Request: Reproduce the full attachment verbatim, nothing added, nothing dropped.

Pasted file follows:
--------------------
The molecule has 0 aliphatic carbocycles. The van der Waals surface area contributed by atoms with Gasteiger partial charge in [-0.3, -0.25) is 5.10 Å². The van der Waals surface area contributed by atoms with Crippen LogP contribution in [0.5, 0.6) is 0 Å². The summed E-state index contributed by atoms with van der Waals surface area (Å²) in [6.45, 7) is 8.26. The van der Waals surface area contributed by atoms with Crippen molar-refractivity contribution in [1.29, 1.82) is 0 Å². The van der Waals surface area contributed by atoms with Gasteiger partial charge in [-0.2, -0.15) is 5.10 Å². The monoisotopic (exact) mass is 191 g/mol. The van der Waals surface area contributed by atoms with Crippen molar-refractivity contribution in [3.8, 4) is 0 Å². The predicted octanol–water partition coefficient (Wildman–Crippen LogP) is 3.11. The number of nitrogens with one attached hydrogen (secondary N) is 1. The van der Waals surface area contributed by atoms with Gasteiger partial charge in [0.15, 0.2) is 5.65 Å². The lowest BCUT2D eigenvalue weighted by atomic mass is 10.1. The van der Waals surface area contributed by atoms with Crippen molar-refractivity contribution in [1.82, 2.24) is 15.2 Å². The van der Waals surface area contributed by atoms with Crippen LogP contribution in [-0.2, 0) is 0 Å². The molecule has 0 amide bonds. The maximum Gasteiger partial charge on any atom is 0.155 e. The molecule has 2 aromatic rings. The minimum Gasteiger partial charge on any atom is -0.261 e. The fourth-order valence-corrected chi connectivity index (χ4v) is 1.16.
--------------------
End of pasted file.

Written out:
The molecule has 0 aliphatic carbocycles. The van der Waals surface area contributed by atoms with Gasteiger partial charge in [-0.3, -0.25) is 5.10 Å². The van der Waals surface area contributed by atoms with Crippen LogP contribution in [0.5, 0.6) is 0 Å². The summed E-state index contributed by atoms with van der Waals surface area (Å²) in [6.45, 7) is 8.26. The van der Waals surface area contributed by atoms with Crippen molar-refractivity contribution in [1.29, 1.82) is 0 Å². The van der Waals surface area contributed by atoms with Gasteiger partial charge in [-0.2, -0.15) is 5.10 Å². The monoisotopic (exact) mass is 191 g/mol. The van der Waals surface area contributed by atoms with Crippen molar-refractivity contribution in [3.8, 4) is 0 Å². The predicted octanol–water partition coefficient (Wildman–Crippen LogP) is 3.11. The number of nitrogens with one attached hydrogen (secondary N) is 1. The van der Waals surface area contributed by atoms with Gasteiger partial charge in [0.15, 0.2) is 5.65 Å². The lowest BCUT2D eigenvalue weighted by atomic mass is 10.1. The van der Waals surface area contributed by atoms with Crippen molar-refractivity contribution in [1.82, 2.24) is 15.2 Å². The van der Waals surface area contributed by atoms with Crippen LogP contribution in [-0.2, 0) is 0 Å². The molecule has 0 amide bonds. The maximum Gasteiger partial charge on any atom is 0.155 e. The molecule has 2 aromatic rings. The minimum Gasteiger partial charge on any atom is -0.261 e. The fourth-order valence-corrected chi connectivity index (χ4v) is 1.16.